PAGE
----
The plot the cover is supposed to illustrate is part of a longer storyline by Roy Thomas and George Perez about an alternate-universe Reed Richards (who, instead of possessing cosmic-ray-created stretch powers, in his own reality is transformed into a Thing-like monster known as The Brute) who plots to strand our FF in the Negative Zone dimension –a redux of the classic Stan and Jack alternate universe tale, “This Man, This Monster!” from FF #89. Roy Thomas seemed to love doppelgangers and tributes, and his bibliography is littered with fantasy-football-style superteams made up of pet characters that refer in some way to older or alternate versions of themselves. After Kirby’s example, writer-editor Thomas was the first high priest of the “Never Create Anything Really New for Marvel Again” religion (a religion that Kirby himself didn’t fully become a convert to until 1979, almost as if he couldn’t help himself from creating and giving value for the money he was being paid), preferring to plunder past comics for characters and concepts, fan-fiction style, in the process transforming the once-innovative Marvel into a staid, brand-protecting entity, content to rest on the laurels of its 60s achievements, with only brief flare-ups of creativity and injections of novelty through stunts and slavish trend-following, occasionally enabled by licensing and blatant rip-offs.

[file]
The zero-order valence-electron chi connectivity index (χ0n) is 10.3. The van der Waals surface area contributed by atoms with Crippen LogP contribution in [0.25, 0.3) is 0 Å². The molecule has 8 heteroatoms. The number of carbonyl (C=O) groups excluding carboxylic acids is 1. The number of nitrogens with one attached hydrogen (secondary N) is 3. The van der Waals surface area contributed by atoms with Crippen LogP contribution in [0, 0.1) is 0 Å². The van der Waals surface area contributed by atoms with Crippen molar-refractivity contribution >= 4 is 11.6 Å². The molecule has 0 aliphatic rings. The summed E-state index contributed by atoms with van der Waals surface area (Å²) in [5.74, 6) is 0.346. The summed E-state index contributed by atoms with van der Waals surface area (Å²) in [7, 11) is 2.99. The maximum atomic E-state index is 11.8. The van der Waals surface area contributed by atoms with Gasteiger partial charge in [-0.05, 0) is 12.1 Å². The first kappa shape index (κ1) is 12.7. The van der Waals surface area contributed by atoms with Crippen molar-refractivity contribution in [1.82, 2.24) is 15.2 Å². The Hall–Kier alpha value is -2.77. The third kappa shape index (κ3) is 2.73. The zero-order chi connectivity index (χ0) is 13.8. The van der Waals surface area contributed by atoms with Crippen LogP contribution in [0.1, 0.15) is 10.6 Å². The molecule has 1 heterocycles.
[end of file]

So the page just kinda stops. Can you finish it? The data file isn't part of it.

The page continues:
Along with his other ongoing series, this cover teases a “what might have been?” if Kirby had stayed at Marvel instead of leaving for DC in 1970. The character designs for the aborted Inhumans series Kirby left on the drawing board famously morphed into The Forever People at DC, but doesn’t this “kooky quartet” have a glimmer of the “newness” of the Fourth World, just as The Eternals channel Thor by way of the New Gods? On the other hand, it also highlights how Kirby had become a stranger in his own house, like Howard the Duck, stranded in a world he never made. At every stage during his second act at Marvel, Kirby was second-guessed, circumscribed, plotted against, undercut, and underappreciated. Boxed in, flashes of Kirby still peak out everywhere.